Today I think “better” in terms of programming should mean “easier for programmers.” Easier to write, easier to understand, easier to modify, and to allow programmers to think about the end result and not the assembly/machine language generated.  Let the software do what software is good at and people do what people are good at.

Thursday, November 07, 2019

AI-assisted Programming

As I said in yesterday’s blog post,Microsoft has been running their big MSIgnite event this week and making all sorts of announcements. One interesting announcement what improvements to what they call Visual Studio IntelliCode.  The idea is that they are using machine learning to help programmers with writing code. In the latest update are whole line completions and refactoring. Interesting.

I haven’t seen IntelliCode in use before and it is probably because it is not turned on by default. I did some searching and found that it can be turned on as an Extension (I had to search a bit under the Manage Extentions option) and then you can customize aspects of it from Tools –> Options –> IntelliCode. Oh, and you need Visual Studio or VS Code 2019 for this. I am using Visual Studio 2019 Community Edition which is free.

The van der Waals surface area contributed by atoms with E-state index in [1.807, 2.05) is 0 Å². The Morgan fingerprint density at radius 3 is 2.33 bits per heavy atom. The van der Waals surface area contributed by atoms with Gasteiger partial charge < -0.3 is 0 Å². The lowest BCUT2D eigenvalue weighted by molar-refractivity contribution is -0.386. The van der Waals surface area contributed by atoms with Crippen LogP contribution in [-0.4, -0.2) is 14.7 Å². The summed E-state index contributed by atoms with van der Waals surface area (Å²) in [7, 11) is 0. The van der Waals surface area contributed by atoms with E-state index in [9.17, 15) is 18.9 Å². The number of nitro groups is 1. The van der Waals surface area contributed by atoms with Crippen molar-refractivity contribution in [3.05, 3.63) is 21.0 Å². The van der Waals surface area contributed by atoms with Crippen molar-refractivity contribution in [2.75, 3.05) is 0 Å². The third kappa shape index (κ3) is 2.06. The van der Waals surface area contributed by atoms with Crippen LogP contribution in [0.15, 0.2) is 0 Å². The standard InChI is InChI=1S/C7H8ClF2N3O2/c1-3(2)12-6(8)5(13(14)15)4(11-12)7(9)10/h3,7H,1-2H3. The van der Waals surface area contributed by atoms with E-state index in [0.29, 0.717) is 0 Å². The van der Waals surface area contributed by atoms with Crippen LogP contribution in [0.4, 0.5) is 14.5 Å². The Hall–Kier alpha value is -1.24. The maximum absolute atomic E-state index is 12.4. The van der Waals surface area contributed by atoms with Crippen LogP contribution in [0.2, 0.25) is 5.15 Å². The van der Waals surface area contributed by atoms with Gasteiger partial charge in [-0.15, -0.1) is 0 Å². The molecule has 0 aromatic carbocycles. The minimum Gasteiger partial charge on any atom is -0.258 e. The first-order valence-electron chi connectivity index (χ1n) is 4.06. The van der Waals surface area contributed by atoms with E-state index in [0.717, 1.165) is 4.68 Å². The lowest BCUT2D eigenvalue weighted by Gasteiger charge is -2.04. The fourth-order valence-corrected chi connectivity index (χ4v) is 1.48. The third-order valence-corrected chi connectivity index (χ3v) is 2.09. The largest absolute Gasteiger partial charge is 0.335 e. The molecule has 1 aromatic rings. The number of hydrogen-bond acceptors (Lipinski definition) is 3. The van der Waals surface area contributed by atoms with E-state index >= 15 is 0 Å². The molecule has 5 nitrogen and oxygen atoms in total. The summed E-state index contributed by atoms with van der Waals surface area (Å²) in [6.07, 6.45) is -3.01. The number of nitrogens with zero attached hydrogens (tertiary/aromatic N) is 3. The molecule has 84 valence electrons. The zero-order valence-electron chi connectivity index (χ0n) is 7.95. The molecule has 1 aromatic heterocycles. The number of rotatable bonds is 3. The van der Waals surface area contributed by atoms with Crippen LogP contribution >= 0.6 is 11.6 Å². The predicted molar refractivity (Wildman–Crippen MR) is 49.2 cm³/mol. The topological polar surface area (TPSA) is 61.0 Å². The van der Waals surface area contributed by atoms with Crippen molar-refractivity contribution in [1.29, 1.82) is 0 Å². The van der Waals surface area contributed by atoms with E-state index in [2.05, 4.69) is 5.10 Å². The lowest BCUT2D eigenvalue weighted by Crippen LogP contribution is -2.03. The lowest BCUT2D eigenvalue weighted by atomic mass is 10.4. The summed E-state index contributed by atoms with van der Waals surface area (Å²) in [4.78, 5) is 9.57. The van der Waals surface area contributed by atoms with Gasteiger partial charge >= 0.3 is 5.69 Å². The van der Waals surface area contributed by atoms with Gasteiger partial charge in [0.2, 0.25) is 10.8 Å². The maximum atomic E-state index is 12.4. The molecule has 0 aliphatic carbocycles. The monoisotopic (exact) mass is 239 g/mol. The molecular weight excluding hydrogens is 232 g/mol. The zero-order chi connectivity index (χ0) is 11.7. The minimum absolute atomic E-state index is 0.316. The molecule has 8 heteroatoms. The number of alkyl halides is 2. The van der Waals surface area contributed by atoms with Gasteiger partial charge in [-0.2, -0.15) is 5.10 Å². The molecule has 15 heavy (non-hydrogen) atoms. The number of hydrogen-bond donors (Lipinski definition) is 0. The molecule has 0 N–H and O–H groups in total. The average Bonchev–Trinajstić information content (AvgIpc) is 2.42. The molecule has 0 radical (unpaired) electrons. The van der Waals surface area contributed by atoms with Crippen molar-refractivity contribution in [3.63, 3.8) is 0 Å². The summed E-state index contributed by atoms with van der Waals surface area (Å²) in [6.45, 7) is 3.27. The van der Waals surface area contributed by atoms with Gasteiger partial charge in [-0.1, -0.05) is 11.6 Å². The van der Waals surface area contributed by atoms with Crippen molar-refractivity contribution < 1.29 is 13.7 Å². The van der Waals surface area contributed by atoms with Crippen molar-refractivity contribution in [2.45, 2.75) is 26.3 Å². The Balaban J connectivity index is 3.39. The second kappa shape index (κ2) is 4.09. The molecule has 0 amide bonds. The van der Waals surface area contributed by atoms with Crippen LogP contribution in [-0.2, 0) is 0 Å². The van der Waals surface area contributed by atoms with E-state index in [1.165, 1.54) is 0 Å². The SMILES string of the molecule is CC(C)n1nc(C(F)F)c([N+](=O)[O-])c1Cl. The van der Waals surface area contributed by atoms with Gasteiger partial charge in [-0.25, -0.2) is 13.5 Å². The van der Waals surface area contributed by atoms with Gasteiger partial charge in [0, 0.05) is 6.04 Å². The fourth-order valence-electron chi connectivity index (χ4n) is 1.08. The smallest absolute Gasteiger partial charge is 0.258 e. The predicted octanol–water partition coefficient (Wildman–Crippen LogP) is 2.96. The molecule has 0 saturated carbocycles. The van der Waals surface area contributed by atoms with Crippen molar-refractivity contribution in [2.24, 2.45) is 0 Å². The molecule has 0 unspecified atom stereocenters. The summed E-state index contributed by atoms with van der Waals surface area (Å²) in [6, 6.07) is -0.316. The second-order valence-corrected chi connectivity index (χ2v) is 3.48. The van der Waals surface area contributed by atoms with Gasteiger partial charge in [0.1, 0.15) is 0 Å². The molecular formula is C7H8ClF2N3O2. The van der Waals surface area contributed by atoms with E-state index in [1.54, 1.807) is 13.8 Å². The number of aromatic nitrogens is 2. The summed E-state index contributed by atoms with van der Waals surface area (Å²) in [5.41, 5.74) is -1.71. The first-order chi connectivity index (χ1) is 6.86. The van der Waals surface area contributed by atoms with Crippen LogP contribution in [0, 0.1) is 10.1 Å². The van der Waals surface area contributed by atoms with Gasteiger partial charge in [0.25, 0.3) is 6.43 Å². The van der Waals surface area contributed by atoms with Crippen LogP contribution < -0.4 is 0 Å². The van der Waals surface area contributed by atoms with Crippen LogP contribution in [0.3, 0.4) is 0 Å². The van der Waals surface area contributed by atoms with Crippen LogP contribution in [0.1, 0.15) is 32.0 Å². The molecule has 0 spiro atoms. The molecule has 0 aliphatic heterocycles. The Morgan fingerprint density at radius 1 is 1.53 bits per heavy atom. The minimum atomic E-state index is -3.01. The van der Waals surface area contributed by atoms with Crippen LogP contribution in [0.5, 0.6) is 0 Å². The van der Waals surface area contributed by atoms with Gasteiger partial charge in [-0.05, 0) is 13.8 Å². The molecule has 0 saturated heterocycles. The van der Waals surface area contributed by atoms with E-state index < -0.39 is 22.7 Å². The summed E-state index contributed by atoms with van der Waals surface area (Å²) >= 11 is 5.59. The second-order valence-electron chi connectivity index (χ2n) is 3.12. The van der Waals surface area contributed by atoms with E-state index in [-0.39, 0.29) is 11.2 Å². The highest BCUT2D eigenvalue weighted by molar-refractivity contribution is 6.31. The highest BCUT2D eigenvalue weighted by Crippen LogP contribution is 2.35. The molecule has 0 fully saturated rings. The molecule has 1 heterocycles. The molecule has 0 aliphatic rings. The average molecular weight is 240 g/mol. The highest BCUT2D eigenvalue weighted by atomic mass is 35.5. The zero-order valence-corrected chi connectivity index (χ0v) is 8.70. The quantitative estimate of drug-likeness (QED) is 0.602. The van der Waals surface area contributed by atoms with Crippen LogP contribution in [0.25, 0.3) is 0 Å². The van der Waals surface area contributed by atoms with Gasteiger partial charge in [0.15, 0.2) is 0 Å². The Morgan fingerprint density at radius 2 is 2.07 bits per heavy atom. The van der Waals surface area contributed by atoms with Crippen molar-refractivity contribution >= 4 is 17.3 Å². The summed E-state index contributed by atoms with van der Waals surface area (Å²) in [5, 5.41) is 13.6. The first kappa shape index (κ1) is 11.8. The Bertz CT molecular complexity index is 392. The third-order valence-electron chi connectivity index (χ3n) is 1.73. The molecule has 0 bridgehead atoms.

SO far I am not seeing obvious help from it but it may be that I have to do something more complicated in my code or write more code first. It does apparently take context into account for its suggestions and I may not have given it enough yet. But I’ll keep playing. And maybe I should look for some video demos online.

There are other things to think about though regardless of if it has been useful already. What is the training like? The write up I have seen says that it learns from examples on GitHub. Initially that scared me as literally anyone can upload to GitHub. One reference I found said  something about the 500 best repositories on GitHub. What ever that means. And what was the criteria for “500 best?”  What sort of standards will this learning suggest?

Some of the documentation talks about options for using other databases of code to train the system so that businesses can train the AI with their code and standards. As a teacher I wonder if there could be a training set for AP Computer Science A? I think Java is supported with IntelliCode in Visual Studio Code.

No doubt some will complain that it is “too much help” for beginners but I’m not sure about that. You still have to know enough to take or reject suggestions for one thing. And having the computer tell a beginner something like “you should make a method to reduce this redundant code” might be better received than the same comment from a human teacher.